Thursday, August 8, 2013

Post and Beam House

So we were told by the realtor that this is a Crest-built home and that it was built as a post-and-beam house.

Now seriously, if you are thinking what I'm thinking, there's only one word that comes to mind... "Huh?"

Apparently, Crest is considered one of the top housing builders in this area, which means we can have a lot of assurance that short cuts were not taken to build this house. A big plus!

Post-and-Beam houses (also known as timer framing), as I understand it in rudimentary terms, is a house that relies largely on the foundation for support unlike most houses which are built with "load-bearing" walls and extra support beams within the house. When a wall in the house is considered load-bearing, it means that it is integral to the structural integrity of the house, and thus can never be removed. With a post-and-beam house, it has virtually no load-bearing walls, giving us the freedom to reorganize space much more freely.

The contractor worked yesterday on removing the patio door to get it ready to install the new exterior door. In doing so, I get to see what's going on inside:

On the bottom you can see the concrete foundation, the portion that sticks up above ground (tip of the ice-berg, so to speak).

We have a very odd door frame, one that is much thicker than what is generally expected in residential homes. There was definitely an interesting discussion with the sales-lady about the door we ordered, in trying to decide what kind of frame we would need to install it, since they do not make frames to fit walls this thick.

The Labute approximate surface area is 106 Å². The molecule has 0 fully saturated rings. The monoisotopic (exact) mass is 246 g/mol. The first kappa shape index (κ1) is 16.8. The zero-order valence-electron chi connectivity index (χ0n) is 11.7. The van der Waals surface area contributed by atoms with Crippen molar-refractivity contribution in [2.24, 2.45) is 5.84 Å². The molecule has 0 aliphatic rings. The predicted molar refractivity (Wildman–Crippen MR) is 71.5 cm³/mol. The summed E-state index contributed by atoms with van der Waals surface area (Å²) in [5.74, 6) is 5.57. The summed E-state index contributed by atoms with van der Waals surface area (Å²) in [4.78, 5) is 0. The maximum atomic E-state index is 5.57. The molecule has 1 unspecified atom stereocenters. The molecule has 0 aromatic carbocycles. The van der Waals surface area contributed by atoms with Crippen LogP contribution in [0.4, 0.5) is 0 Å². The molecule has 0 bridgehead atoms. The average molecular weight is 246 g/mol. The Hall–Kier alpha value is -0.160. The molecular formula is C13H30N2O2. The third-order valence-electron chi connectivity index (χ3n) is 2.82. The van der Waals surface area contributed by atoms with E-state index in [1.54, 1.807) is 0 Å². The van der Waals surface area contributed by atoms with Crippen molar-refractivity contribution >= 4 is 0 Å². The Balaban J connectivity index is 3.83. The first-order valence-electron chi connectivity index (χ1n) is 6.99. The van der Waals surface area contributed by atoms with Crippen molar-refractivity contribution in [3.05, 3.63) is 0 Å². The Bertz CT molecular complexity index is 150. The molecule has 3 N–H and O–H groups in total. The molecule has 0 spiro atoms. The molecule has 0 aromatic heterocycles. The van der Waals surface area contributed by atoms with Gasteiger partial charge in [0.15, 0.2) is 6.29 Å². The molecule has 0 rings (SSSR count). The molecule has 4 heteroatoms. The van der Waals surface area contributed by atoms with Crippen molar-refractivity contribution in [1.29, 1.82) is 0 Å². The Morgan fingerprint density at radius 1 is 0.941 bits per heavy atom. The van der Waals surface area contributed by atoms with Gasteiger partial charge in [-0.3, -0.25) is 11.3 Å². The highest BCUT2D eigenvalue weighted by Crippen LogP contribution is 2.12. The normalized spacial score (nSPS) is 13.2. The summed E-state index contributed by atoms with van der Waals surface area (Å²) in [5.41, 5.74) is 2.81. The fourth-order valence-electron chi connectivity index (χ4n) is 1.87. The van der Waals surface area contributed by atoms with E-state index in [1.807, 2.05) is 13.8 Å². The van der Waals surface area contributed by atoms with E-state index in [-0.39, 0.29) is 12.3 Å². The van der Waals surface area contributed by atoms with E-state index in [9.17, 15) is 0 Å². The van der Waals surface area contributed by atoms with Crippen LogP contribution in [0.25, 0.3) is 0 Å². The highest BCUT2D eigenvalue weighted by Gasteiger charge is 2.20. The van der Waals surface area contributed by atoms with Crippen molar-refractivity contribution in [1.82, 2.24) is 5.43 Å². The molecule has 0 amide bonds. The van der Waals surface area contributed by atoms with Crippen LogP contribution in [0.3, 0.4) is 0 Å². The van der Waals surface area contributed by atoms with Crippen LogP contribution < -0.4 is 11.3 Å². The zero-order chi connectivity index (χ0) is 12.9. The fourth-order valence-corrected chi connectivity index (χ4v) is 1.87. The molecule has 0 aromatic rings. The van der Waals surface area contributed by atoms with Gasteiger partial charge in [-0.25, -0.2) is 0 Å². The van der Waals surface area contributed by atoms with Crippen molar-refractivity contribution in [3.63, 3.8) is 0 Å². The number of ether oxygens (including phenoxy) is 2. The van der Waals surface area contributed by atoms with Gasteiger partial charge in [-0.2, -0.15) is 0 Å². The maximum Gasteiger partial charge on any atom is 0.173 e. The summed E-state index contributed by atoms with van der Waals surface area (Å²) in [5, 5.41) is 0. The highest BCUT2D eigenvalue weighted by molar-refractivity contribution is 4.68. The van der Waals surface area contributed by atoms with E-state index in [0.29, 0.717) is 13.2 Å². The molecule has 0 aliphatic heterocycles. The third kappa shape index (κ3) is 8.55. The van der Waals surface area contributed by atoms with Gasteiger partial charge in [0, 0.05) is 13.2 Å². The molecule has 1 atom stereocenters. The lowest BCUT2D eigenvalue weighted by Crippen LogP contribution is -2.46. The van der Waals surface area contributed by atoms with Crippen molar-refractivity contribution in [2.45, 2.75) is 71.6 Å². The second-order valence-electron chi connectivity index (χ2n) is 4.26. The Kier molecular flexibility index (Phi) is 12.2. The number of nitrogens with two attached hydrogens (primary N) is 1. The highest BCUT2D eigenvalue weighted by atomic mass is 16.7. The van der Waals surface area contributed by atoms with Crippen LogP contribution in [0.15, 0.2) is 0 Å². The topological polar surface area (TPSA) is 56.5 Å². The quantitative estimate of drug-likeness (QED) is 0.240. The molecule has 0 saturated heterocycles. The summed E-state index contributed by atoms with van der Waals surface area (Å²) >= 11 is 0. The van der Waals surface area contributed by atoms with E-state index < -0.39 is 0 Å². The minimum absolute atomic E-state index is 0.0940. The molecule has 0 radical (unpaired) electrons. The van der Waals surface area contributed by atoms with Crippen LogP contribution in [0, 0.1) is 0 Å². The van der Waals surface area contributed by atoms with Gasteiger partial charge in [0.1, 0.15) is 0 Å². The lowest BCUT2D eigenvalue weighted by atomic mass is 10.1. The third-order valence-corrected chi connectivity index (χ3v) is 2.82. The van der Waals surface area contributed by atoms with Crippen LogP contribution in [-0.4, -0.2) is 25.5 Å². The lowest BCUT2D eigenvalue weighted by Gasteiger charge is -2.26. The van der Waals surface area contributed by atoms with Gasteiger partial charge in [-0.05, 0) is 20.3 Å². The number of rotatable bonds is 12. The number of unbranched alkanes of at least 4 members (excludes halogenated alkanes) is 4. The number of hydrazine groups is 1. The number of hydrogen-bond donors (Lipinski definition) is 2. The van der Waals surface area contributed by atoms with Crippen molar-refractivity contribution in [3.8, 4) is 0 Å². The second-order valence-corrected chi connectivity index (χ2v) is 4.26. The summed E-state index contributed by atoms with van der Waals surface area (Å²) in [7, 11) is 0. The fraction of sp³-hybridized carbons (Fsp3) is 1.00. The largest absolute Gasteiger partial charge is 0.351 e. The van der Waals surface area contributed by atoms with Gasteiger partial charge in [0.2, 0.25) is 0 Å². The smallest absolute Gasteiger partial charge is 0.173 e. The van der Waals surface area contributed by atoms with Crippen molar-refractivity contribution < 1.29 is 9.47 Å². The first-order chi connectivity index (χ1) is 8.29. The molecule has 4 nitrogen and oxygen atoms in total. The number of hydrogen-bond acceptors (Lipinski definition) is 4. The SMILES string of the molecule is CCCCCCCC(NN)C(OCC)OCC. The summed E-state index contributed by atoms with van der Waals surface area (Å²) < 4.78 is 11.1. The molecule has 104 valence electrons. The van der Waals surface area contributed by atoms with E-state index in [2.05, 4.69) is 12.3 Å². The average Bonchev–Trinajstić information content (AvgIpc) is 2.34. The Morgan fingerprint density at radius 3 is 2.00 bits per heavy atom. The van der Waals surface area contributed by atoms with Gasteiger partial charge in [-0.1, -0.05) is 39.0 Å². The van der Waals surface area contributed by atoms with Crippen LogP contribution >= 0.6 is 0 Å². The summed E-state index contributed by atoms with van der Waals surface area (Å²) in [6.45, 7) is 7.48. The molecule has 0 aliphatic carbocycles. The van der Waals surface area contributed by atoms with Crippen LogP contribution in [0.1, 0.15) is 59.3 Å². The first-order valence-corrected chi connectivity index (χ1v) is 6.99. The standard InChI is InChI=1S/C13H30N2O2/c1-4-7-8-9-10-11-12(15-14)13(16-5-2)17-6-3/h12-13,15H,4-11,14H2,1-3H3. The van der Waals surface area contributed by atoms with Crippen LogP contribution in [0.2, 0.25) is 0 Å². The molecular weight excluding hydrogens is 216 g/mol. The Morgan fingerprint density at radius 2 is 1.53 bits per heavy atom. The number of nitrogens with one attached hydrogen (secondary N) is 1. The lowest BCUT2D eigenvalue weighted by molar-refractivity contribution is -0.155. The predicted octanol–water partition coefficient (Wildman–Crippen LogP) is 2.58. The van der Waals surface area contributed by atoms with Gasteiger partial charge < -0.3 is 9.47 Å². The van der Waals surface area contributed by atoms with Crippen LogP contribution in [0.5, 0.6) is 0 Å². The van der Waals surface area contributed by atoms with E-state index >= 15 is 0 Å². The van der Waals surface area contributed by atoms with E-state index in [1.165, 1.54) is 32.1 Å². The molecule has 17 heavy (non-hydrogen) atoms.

The extra thickness of the wall is for two reasons, as I understand it:
  1. Because of its reliance on the foundation for structural support, post-and-beam houses will have a thicker wall because of the added support required on exterior walls and the foundation. As you can see in the picture above, the wood on the outer walls is almost twice as thick as the regular two-by-four beam normally used like on the inside wall. 
  2. Instead of placing the wall wood beams on top of the concrete like most residential basements, Crest build it with wood boards in front of the concrete foundation (as you see in the picture) so that the dry wall could be nailed all the way to the bottom. You can see in many of the standard houses, the wall is placed on top of the concrete foundation, sometimes so much so that there will be a concrete block all along the bottom of any wall against the exterior of the house. 
The drawback, however is that once the door is in place (where the patio frame is now in the photo), you can see by the photo of the door below that it will swing into the kitchen towards the left. The thickness of the wall means it won't ever be able to open wide and flush against the inside wall. At best it would only open at about a 90-degree (or maybe 100-degree) angle. 

There's a lot of quirky things about this house, it having past through a few owner's hands -- and their renovation designs. Some things, you just have to live with.

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